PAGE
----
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Dr. Hallowell's Blog

February 27th, 2015

Dr. Hallowell Discusses ADHD on Boston Chronicle Feb 27

Dr. Hallowell Discusses ADHD on WCVB Chronicle February 27, 2015

Learn how ADHD can:
  • Take a toll on marriage
  • Be a blessing
  • Pose serious risks
  • Help adults when they discover they have ADHD

Attention deficit hyperactivity disorder (ADHD) is a condition commonly considered a childhood disorder. But millions of adults also struggle with staying focused at home, paying attention at work, and controlling their overall behavior. Tonight we meet some men and women coping with the consequences, and look at treatment options for adults.
Read more here.

February 24th, 2015

Dr. Hallowell Discusses ADHD on Boston Chronicle

Friday February 27th

Dr. Hallowell Discusses ADHD on WCVB Chronicle

Learn how ADHD can:
  • Take a toll on marriage
  • Be a blessing
  • Pose serious risks
  • Help adults when they discover they have ADHD

Attention deficit hyperactivity disorder (ADHD) is a condition commonly considered a childhood disorder. But millions of adults also struggle with staying focused at home, paying attention at work, and controlling their overall behavior. Tonight we meet some men and women coping with the consequences, and look at treatment options for adults.
Read more here.

 

February 18th, 2015

Dr. Hallowell Discusses ADHD in Seattle, WA March 10-11

The Hallowell Todaro Center wanted to let you know of an exciting opportunity that will be offered to its current child clients.

As many of you know, Dr. Hallowell is coming to Seattle in March. While he is in town, he will be holding groups for children of all ages with ADHD. These groups are first come first serve, limited to 10 kids and are only open to families that are clients at the Hallowell Todaro ADHD center.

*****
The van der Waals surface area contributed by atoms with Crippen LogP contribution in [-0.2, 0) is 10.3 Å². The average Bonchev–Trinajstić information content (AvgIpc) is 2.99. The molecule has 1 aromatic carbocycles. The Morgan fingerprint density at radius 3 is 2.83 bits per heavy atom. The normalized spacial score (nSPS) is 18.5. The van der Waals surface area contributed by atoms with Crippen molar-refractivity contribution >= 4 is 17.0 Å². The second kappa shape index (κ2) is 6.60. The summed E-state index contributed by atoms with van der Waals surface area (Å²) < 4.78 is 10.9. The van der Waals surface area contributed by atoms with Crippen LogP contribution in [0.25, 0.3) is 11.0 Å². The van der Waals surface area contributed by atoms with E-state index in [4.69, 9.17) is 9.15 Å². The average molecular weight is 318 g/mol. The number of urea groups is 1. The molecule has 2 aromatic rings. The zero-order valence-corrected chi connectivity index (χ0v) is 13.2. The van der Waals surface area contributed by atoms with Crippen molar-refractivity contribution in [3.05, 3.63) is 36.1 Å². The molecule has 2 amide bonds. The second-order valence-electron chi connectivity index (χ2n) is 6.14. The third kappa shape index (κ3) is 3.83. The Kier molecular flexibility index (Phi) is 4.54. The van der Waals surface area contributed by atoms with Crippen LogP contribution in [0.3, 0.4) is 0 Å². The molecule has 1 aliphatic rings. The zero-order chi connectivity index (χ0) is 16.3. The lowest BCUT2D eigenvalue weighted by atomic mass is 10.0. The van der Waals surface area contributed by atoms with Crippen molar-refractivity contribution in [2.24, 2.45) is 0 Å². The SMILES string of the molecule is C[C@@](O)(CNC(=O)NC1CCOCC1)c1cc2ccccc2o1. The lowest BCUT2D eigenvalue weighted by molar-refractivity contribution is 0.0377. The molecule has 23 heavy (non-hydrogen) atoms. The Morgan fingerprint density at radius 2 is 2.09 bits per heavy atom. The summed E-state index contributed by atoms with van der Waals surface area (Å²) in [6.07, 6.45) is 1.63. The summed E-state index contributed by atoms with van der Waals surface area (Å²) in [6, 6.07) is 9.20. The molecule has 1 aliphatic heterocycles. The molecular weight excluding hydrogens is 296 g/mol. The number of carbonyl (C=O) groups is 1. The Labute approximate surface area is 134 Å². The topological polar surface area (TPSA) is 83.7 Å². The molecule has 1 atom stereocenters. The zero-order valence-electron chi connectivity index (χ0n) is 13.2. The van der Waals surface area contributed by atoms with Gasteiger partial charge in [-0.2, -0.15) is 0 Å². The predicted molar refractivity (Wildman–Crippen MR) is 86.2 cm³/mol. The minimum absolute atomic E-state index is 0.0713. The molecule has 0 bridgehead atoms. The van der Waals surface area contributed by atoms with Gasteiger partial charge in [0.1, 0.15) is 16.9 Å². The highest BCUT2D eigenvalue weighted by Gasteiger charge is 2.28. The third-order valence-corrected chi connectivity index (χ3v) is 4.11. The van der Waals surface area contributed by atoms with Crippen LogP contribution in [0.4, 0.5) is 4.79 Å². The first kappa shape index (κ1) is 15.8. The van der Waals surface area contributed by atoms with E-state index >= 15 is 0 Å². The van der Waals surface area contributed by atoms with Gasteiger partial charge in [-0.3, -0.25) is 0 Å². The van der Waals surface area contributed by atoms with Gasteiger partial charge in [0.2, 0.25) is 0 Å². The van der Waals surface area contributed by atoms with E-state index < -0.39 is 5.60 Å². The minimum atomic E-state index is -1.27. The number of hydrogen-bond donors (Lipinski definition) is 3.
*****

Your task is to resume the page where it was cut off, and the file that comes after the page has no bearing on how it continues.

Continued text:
Dr. Hallowell, in his magical way, will discuss the strengths of ADHD, as he has experienced in his own life. There are times in all of our lives when one person or one event impacts us in ways we did not expect. Dr. Hallowell speaks about ADHD in a unique way that makes those who do not have ADHD, want it.

Groups will be held during the following timeframes:
Tuesday, March 10- 4:00-5:00-  Group for elementary age kids
Tuesday, March 10- 5:30-6:30- Group for Middle and high school and college age kids.
Wednesday March 11- 4:00-5:00- Group for siblings of kids with ADHD.

Groups will be $100 per child and space will be reserved by calling the center at 206-420-7345. Please leave a message if Amanda is not in the office when you call.

Also, if you haven’t already done so, you can purchase your tickets to his speaking event taking place at Town hall at 7 pm on March 11th here.  Find out more about the Hallowell Todaro Center.

February 11th, 2015

Dr. Hallowell Explains How Snow is a Metophor for Feeling Buried, and Finding Beauty

I am writing to you all from my home in Arlington, Massachusetts, where we have been given three to four feet of snow over the past two weeks. As I look out my windows now, the snow is drifted in places higher than I am, and I am six feet. When I let my dog, Ziggy, a Jack Russell who has ADD for sure, outside, he instantly sinks down, invisible under the snow, until, like the Phoenix, he bounds up and leaps around the yard, jubilant to have a new type of playground. He can’t find his usual spots to make his deposits, so, imaginative fellow that he is, he marks out new spots. Little does he know, they will soon be snowed over as well.